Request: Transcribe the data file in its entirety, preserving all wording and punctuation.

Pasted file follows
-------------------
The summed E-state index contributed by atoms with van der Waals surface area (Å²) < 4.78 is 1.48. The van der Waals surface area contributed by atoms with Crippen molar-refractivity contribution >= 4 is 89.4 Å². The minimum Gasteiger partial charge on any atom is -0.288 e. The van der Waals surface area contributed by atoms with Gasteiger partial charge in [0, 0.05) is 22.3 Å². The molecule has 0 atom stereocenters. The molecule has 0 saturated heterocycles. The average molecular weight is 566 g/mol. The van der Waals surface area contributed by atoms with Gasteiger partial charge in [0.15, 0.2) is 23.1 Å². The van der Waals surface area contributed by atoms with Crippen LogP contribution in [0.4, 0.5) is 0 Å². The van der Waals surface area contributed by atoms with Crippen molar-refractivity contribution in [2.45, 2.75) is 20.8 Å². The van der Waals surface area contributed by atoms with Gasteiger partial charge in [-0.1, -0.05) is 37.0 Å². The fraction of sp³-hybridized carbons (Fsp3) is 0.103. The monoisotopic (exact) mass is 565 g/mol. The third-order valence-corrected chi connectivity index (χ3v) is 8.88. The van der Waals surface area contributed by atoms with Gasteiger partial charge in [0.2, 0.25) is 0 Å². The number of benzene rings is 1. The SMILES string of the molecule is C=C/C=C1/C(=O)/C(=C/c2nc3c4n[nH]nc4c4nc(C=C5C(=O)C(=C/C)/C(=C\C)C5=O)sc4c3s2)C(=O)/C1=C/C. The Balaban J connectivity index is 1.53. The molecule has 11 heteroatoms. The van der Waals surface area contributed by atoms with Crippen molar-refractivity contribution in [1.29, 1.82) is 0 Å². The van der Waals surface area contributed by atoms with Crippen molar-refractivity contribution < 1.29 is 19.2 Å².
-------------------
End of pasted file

The summed E-state index contributed by atoms with van der Waals surface area (Å²) < 4.78 is 1.48. The van der Waals surface area contributed by atoms with Crippen molar-refractivity contribution >= 4 is 89.4 Å². The minimum Gasteiger partial charge on any atom is -0.288 e. The van der Waals surface area contributed by atoms with Gasteiger partial charge in [0, 0.05) is 22.3 Å². The molecule has 0 atom stereocenters. The molecule has 0 saturated heterocycles. The average molecular weight is 566 g/mol. The van der Waals surface area contributed by atoms with Gasteiger partial charge in [0.15, 0.2) is 23.1 Å². The van der Waals surface area contributed by atoms with Crippen LogP contribution in [0.4, 0.5) is 0 Å². The van der Waals surface area contributed by atoms with Crippen molar-refractivity contribution in [2.45, 2.75) is 20.8 Å². The van der Waals surface area contributed by atoms with Gasteiger partial charge in [-0.1, -0.05) is 37.0 Å². The fraction of sp³-hybridized carbons (Fsp3) is 0.103. The monoisotopic (exact) mass is 565 g/mol. The third-order valence-corrected chi connectivity index (χ3v) is 8.88. The van der Waals surface area contributed by atoms with Gasteiger partial charge in [0.2, 0.25) is 0 Å². The number of benzene rings is 1. The SMILES string of the molecule is C=C/C=C1/C(=O)/C(=C/c2nc3c4n[nH]nc4c4nc(C=C5C(=O)C(=C/C)/C(=C\C)C5=O)sc4c3s2)C(=O)/C1=C/C. The Balaban J connectivity index is 1.53. The molecule has 11 heteroatoms. The van der Waals surface area contributed by atoms with Crippen molar-refractivity contribution in [1.29, 1.82) is 0 Å². The van der Waals surface area contributed by atoms with Crippen molar-refractivity contribution < 1.29 is 19.2 Å².